Jurassic Park (1993)

I know it feels more like a "big Hollywood action/adventure" type movie than a horror movie, but if Jaws counts as horror, then so too does Jurassic Park. Besides, at least for a child, Jurassic Park was pretty darn scary. It was also one of the films that I saw the most times in the theatre. I don't remember what the count was, but I must have seen it at least 8 times while it was still running. Dinosaurs can be pretty scary, and this is probably the most well-made dinosaur film I've ever seen.

Carnosaur (1993) [and quite possibly its sequels]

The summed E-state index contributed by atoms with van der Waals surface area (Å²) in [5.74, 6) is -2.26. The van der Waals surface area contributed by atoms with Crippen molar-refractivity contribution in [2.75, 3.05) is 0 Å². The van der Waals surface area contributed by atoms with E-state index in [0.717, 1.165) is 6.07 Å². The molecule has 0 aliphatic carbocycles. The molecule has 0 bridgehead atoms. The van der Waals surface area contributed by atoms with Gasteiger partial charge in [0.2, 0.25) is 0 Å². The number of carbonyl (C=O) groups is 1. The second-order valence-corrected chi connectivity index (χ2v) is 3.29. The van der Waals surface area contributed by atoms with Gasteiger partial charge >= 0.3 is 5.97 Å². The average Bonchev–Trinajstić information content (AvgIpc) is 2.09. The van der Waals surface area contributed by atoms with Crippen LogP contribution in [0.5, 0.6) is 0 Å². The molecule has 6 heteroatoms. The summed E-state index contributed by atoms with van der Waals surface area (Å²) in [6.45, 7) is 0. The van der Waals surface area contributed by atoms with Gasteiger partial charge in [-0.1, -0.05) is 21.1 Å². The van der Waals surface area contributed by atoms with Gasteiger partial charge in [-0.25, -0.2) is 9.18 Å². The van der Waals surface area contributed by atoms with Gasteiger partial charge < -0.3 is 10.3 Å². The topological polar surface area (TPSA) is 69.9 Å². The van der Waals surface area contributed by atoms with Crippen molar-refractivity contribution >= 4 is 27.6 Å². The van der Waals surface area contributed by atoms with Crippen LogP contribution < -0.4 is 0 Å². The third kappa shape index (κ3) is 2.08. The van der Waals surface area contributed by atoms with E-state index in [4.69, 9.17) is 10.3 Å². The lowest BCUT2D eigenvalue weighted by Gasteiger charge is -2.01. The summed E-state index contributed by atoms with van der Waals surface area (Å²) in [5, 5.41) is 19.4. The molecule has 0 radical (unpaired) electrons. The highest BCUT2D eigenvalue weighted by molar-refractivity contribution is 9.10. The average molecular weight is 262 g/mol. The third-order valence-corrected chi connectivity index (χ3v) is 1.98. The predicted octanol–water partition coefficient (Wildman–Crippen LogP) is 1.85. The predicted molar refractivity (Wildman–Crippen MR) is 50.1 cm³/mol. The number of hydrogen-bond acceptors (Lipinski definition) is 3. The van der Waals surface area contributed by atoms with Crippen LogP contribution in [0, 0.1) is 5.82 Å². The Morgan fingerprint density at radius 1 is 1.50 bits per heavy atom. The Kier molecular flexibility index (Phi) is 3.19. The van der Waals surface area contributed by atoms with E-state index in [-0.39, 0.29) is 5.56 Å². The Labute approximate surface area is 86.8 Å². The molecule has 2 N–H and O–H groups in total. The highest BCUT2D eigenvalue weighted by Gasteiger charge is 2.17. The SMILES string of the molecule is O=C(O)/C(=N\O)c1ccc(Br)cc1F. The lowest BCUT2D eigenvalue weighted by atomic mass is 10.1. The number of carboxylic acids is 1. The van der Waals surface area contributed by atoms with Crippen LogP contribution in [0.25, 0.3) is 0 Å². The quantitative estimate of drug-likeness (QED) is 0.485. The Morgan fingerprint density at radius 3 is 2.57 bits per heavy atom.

It would be unfair to list Jurassic Park and not mention Carnosaur. Carnosaur is almost certainly scarier, but I didn't have the advantage of seeing it at the same young age I saw Jurassic Park. Even though its budget can't compare to that of JP, Carnosaur is pretty damn awesome for a B movie. And its dinosaurs are first and foremost horror creatures, and only secondarily prehistoric lifeforms. I need to watch these movies again.

And at this point, the horror titles start coming up in your memory faster and faster - too fast to comment on them all - and you realize that you've probably listed the cream of the crop already anyway. So I'll finish it with a brief Honorable Mentions list.

Honorable Mentions:
Black Christmas (1974)
Halloween (1978)
Night of the Living Dead (1968)
A Nightmare on Elm Street (1984)
Friday The 13th (1980)
Carrie (1976)
The Shining (1980)
Night of the Lepus (1972)
The Amityville Horror (1979)
Ju-on/The Grudge (2002)

I hereby reserve the right to glaring omissions.